Last month, the Betsy Lehman Center for Patient Safety published a report regarding patient injuries and death due to medical errors, or medical malpractice. The report found approximately 62,000 medical errors occur yearly in Massachusetts. A few days later, the Massachusetts Department of Public Health (“DPH”) published a similar report on “Serious Reportable Events” (SREs), medical errors that are found to be preventable. The DPH reported only 1,267 medical errors in 2018, an astonishingly low number compared to the number reported by the Betsy Lehman Center. For instance, the Betsy Lehman Center reported 224 events of retained foreign objects; meanwhile the DPH report only noted 33 events.    

The discrepancy in the number of medical errors per year in Massachusetts is likely due to different information used to calculate the number of medical errors. While the Betsy Lehman Center’s numbers rely on billing codes, insurance claims, and other objective information from patient records, the DPH relies on hospitals and other medical facilities accurately reporting medical malpractice and errors that occur in these facilities. As you might imagine, many errors may fall into a gray area where underreporting is beneficial to the hospital. The DPH also more narrowly defines what constitutes a medical error through its definition of what types of events need to be reported to the DPH and patients. The DPH has identified classes of events that are “usually or reasonably preventable.” Hospitals and ambulatory surgical centers (ASCs) are only required to report substandard care and medical errors that fall into one of the following categories:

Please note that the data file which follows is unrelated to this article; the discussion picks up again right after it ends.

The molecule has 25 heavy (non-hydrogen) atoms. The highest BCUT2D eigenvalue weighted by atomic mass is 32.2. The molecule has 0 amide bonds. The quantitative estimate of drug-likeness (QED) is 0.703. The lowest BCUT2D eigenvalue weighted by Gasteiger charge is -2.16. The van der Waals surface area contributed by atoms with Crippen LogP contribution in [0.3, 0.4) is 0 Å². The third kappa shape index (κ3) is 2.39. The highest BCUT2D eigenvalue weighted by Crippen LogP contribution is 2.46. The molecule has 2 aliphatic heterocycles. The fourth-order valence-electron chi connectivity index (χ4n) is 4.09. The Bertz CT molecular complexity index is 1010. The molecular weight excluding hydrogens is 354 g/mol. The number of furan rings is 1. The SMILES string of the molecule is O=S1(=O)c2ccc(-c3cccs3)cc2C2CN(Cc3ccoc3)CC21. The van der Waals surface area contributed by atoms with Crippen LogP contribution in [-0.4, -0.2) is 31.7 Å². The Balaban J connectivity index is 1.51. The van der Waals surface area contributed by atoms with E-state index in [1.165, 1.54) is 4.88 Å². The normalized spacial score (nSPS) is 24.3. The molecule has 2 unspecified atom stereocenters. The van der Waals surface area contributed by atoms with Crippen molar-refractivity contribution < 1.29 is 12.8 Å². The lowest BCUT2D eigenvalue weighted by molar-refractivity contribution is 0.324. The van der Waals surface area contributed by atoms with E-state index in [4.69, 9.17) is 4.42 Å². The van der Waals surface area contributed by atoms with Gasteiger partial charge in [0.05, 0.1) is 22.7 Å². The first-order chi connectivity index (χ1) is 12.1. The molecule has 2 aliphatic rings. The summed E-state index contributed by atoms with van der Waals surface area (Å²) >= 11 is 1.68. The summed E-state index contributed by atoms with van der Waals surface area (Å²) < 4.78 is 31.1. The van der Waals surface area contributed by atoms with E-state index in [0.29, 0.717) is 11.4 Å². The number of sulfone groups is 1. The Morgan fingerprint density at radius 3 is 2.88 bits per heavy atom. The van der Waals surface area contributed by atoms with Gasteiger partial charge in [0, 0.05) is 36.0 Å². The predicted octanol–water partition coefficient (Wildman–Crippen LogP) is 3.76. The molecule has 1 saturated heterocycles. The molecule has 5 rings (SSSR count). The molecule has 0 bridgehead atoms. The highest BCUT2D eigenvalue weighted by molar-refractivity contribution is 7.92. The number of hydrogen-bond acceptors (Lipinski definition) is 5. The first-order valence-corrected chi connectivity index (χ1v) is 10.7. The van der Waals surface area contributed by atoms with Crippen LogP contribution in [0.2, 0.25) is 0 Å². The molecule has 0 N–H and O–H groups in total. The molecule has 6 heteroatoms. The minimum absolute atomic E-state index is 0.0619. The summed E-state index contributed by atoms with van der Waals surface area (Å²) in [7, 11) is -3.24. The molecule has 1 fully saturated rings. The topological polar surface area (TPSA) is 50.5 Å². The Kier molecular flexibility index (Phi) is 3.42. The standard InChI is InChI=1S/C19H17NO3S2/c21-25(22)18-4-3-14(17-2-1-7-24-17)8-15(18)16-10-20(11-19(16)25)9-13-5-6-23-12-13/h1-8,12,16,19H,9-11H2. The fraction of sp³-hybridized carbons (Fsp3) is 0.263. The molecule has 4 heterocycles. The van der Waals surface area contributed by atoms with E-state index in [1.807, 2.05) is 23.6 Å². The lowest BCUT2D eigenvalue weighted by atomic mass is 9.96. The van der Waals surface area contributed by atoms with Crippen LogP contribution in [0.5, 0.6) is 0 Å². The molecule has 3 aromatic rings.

Types of Serious Reportable Events:

Surgical or Invasive Procedure Events:

  • Wrong site surgery of procedure
  • Surgery or procedure on wrong patient
  • Wrong surgery or procedure
  • Unintended retention of foreign object
  • Intraoperative or immediate postoperative death of an ASA Class 1 Patient

Product or Device Events:

  • Death or serious injury related to contaminated drugs, biologics, or devices
  • Death or serious injury related to device misuse or malfunction
  • Death or serious injury due to intravascular air embolism

Patient Protection Events:

  • Discharge of Patient/Resident of any age to other than authorized person
  • Death or serious injury associated with patient elopement
  • Patient suicide, attempted suicide, or self-harm that results in serious injury

Care Management Events:

  • Death or serious injury associated with medication error
  • Death or serious injury associated with unsafe blood product administration
  • Maternal death or serious injury associated with low-risk pregnancy labor or delivery
  • Death or serious injury of a neonate
  • Death or serious injury associated with a fall
  • Stage 3, Stage 4 or unstageable pressure ulcer
  • Artificial insemination with wrong donor sperm or egg
  • Death or serious injury from irretrievable loss of specimen
  • Death or serious injury from failure to follow up on test results       

For the DPH to include a medical error in its SREs report, not only does it have to fit one of the classes listed above but it also has to be reported by the medical facility. If the goal is to accurately identify the number of patients impacted by medical errors in Massachusetts every year, the Betsy Lehman figures appear to be much more reliable.  

If you or your loved one has been harmed by a medical error or medical malpractice, you need an experienced personal injury attorney to help you navigate through the complexities of the legal system. SUGARMAN can help. Please fill out a Contact Form, call us at (617) 542-1000, or email for a consultation.